Now let's look at a ten-station journey, such as from Pittsburg/Bay Point to 19th St/Oakland. in 2008, this journey would cost you $4.05. In 2016, the same journey costs you $4.75, a 70-cent increase.
Now let's look at a journey which requires a transfer: from Pittsburg/Bay Point to Fremont. In 2008, this journey would cost you $6.00. Today, this same journey costs you $7.05.
The most insane fare increase from 2008 to now has to be getting from any station to San Francisco International Airport, where BART has raised its fares astronomically.
Today, one stop over, from San Bruno to the Airport, costs you a whopping $7.65. Eight years ago, it cost $4.05. Between Pittsburg/Bay Point and SFO, the fare today is $12.05. In 2008, the fare was $8.00. Appearantly BART figures, "Hey, what better way to rip off tourists and everybody who uses an airport."
Going into great detail about what's changed to BART's schedule in eight years would take hours to write and read, so the only things that we will focus are BART's express trains and longer trains during rush hours.
On September 14, 2015, BART introduced express trains to the system, with six trains during the morning commute skipping Rockridge, Lafayette and Orinda stations while traveling eastbound.
On February 8, 2016, BART slightly modified this express train system to pass through Walnut Creek station as well, running nonstop from MacArthur to Pleasant Hill, before turning back.
BART also approved a new schedule and budget system last year, which enabled 30 more cars to be in service during both rush hours. This meant there could be more 10-car trains on certain lines, and overcrowding would (supposedly) ease slightly.
Of course, there have been countless tweaks to BART's schedule in eight years, none of which are really noteworthy however. So we won't waste any more time with this subject for the sake of not nitpicking everything BART has done in eight years.
And finally, we will look at one final topic: future expansions of the BART system. 2008 was when the economic downturn of the U.S. economy officially began, which hampered transit systems to improve their services for several years. In fact, many agencies were forced to slash service as a result of the crash.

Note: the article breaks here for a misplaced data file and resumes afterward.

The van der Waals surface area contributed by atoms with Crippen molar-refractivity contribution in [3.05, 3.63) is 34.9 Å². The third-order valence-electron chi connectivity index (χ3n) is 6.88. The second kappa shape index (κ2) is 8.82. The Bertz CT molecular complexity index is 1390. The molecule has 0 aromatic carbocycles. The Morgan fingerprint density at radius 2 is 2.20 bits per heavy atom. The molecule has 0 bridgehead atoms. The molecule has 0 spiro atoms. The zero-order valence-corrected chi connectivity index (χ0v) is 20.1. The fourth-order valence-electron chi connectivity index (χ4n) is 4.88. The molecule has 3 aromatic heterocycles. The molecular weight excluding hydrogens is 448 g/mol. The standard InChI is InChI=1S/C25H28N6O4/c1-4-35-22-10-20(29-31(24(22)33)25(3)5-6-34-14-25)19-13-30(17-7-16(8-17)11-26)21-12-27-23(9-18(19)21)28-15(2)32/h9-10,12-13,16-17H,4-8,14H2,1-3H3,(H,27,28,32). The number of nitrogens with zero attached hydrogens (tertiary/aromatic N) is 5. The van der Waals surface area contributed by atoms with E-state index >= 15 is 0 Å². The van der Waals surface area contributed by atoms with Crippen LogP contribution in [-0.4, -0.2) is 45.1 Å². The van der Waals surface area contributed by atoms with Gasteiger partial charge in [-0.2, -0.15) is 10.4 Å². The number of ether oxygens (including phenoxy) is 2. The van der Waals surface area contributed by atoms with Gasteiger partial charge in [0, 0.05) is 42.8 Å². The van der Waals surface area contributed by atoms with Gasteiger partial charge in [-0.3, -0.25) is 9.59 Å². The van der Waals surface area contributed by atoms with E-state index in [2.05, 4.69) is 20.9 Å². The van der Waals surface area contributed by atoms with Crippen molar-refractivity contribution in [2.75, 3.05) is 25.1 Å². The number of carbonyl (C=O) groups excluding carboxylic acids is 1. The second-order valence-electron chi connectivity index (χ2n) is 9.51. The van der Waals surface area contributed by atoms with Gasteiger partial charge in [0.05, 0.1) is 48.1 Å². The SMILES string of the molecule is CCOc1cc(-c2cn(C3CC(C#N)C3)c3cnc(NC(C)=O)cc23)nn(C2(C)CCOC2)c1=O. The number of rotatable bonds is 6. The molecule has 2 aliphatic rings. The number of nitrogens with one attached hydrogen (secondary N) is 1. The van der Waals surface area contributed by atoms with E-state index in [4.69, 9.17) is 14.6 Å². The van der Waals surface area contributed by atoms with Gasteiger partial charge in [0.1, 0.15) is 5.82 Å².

Between 2003 and 2014, there were no extensions of the system - in 2003, the extension to SFO opened, and in 2014, the Oakland Airport Connector began service.
As mentioned, BART did build West Dublin/Pleasanton station in 2011, but apart from that, no new development took place on the network for quite a while.
Looking ahead, we have the Warm Springs extension, which will take BART 5.4 miles to Warm Springs/South Fremont. This project has been delayed a few times; it was set to open two years ago, then Summer of last year, then the end of last year, then Summer of this year, and finally Fall of this year.
After that, we're not quite sure what will come first - eBART to Antioch, or BART to Berryessa/San Jose. Both are projected to open sometime in either 2017 or 2018.
After that, we don't know. It would be nice to see BART to Livermore, but there is no current funding for that plan. eBART could theoretically head to Brentwood and beyond, but again, no funding yet.
BART will someday reach Downtown San Jose and Santa Clara, but we can't say we have much hope for that anytime soon.
So that, in a nutshell, is what has changed in eight years, plus what is yet to come. A lot has changed, as you could tell from scrolling through this story, but we can only wait and see what's store for us in the near and distant future for BART.
Beginning October 3, Altamont Commuter Express (ACE) will raise fares by 5.25%, or around 25 cents, rounded up.
Current ACE tickets will still be accepted until the end of this year, on December 30, but only new, more expensive tickets will now be sold at ACE stations.
Anyone who has ACE ticket purchased before January of 2013 can request a ticket upgrade here, or at the following stations:
VTA has officially opened two brand-new Downtown San Jose bus stations, designed to show San Jose's rich history and tech-filled present day.
The Downtown Eastbound station on Santa Clara Street, near 2nd Street, represents San Jose's rich cultural diversity and agricultural innovation. The station at City Hall is designed to represent the process of filing a patent, including various patent drawing conventions.
Kim Walesh, Deputy City Manager and Director of Economic Development at the City of San Jose, says that transportation plays a "critical" role in the appeal of Downtown San Jose.
“What we hear from companies is they want access to talent, transportation options, and amenities. Once people realize that BART is accessible at Berryessa and that the BRT is modern, frequent and fast, that connection from downtown to BART will be really key.”
Indeed, VTA is an integral part of the City of San Jose and Silicon Valley, and with future connections to BART coming in the next couple years, it will only continue to become more influential in a growing, thriving South Bay.
For more information, visit www.vta.org.
Finally - the public is getting an in-depth look at BART's brand new Fleet of the Future train cars, set to begin revenue service sometime in 2017.
The Fleet of the Future will be on display at these four stations throughout October:
Testing of the Fleet of the Future is 82% complete. Over the course of a few years, BART's new train cars will slowly replace the old, 44-year old fleet - the oldest cars in the nation.
For more information, visit www.bart.gov.